So it saw it as 0.07252 Meters in 3D build and 0.07252 MM in the version of Blender I have loaded on my machine. :confused:

Again, the STL file does not contain unit size definition. If the model is 72.5mm across, the STL file contains information that it is “72.5 units” but not that those units are millimeters.

If Blender imports it as .07252mm, then Blender is “expecting” (and assigning) Meters as the unit when importing the STL. I don’t use Blender – so I don’t know if you can “tell” it that the STL file units are mm, or if you just need to re-scale the model after import.

Cura “assumes” mm on import, which is why the “72.5 units” in the STL imports as 72.5mm in Cura.

Simplify 3D saw it was too small to print and asked what to do. Autodesk 123D Design brought it in very tiny, perhaps it was the .07252mm file. I don’t waste my time on things that don’t import right. Its clearly a design software issue.

It did open in Fusion 360 but the file had issues and I could not work with it.

No, there is NOTHING WRONG with the size of the model in this STL. The size is ABSOLUTELY CORRECT.

STL files contain “units” only, and no definition of units. It is up to the package doing the import (or the person at the keyboard) to assign the correct units during or after import.

This is just an inherent limitation of STL files. When importing, you must know (or assume, or guess) what value was assigned to units when the file was created. Importing at an unexpected size does NOT mean the file is bad or has issues.

Agreed, this file has some manifold issues. But the size is exactly as it should be. When importing, you must tell your software to scale based on 1mm per unit. This is normal and expected behavior for importing STL files.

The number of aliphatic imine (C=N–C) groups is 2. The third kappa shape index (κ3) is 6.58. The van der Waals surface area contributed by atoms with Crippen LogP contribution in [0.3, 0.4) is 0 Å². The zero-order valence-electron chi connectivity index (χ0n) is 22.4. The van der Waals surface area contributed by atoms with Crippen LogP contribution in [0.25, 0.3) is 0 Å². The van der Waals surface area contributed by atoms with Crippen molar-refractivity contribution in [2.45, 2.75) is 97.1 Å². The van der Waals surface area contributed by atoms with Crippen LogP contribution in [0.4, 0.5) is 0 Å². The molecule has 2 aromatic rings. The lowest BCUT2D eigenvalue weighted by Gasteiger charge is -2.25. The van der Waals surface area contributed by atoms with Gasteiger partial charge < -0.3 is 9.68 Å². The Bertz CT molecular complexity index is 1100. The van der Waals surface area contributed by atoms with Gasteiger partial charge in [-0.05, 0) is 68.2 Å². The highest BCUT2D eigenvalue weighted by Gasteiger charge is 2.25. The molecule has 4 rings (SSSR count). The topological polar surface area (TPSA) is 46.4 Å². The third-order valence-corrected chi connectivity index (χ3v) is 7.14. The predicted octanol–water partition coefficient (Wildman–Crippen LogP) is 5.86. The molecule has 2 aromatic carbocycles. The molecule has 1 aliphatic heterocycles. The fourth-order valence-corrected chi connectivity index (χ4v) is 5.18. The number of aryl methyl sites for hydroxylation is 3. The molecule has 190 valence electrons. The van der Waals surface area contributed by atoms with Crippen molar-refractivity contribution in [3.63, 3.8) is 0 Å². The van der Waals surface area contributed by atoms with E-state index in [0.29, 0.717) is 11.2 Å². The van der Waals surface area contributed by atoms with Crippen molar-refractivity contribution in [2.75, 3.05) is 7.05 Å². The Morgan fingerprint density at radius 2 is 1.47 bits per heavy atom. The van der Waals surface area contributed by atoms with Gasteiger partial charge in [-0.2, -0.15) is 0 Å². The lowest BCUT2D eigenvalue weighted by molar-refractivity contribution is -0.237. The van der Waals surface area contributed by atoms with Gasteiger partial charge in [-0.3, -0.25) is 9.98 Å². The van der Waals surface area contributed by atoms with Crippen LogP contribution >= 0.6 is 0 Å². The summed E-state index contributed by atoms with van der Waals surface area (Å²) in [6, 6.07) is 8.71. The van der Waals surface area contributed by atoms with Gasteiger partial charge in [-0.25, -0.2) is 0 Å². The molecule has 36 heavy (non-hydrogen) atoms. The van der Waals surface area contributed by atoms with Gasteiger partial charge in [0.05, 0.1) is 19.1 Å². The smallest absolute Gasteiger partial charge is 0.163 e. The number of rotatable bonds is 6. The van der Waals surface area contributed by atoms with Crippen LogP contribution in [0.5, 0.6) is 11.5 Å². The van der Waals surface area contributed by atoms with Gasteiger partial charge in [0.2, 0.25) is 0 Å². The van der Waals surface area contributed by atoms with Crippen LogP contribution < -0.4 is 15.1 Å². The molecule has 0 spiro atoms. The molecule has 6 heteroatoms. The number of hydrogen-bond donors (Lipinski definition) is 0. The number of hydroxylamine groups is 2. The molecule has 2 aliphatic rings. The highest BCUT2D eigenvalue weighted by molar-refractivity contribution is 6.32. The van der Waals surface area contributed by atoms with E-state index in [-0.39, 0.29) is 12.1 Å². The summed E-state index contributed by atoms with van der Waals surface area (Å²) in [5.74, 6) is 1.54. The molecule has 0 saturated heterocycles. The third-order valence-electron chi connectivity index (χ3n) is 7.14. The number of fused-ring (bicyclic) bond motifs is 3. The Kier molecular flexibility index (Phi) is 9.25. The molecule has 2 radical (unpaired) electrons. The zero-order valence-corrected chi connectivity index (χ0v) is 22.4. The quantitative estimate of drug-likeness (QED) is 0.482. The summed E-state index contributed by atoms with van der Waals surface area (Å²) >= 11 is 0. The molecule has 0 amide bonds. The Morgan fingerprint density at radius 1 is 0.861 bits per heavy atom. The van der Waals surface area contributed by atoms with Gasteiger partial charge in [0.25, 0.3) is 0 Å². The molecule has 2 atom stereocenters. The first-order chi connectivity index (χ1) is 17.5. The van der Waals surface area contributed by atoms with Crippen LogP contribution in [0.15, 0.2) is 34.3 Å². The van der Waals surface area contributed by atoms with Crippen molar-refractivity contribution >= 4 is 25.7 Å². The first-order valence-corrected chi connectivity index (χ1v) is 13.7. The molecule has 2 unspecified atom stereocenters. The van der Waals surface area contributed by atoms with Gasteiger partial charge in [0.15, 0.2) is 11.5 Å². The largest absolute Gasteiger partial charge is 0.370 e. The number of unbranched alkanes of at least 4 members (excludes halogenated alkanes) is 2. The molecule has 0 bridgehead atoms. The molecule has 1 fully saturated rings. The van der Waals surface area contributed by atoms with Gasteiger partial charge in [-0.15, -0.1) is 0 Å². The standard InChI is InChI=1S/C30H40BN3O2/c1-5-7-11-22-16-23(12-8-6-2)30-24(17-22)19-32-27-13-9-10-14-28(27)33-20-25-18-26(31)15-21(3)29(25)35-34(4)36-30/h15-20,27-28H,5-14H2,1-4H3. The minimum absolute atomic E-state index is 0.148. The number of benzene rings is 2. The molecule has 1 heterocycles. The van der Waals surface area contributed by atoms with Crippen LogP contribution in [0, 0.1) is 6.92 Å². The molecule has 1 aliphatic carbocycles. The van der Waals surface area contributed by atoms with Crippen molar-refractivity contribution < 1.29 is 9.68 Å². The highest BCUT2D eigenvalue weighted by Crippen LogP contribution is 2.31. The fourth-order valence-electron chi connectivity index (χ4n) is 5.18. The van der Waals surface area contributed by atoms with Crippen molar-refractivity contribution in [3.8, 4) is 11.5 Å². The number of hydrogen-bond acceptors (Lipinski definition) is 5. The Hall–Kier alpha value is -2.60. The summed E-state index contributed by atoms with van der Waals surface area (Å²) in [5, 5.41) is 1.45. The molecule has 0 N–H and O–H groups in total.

Ok whatever you say. It’s not the file. But this the only File I have issues with, using 3 very well known software programs. It must be those program that are wrong.

LOL. Don’t take my word for it. Go read the specification for STL files. There is no definition of unit value in an STL file, and people export them using different units all the time. In some STLs, each unit is an inch, in others a millimeter, and in others a meter. If your software always assumes meters when importing, then anything that wasn’t exported using meters will appear to be scaled incorrectly. That is NOT the model or the STL file’s fault.

Throwing away STL files because they “import really small” is like the carpenter that throws away all the nails with the point facing the wrong way. (We all know he should save those nails for the other side of the house.)

So I got a chance to mess around in blender a little bit more, and it definitely was my model I built having poorly connected edges. I have been messing with OpenSCAD and have been digging that for less organic modeling. The STL sizing issue makes sense that it would be incorrect depending how the model was imported and by what.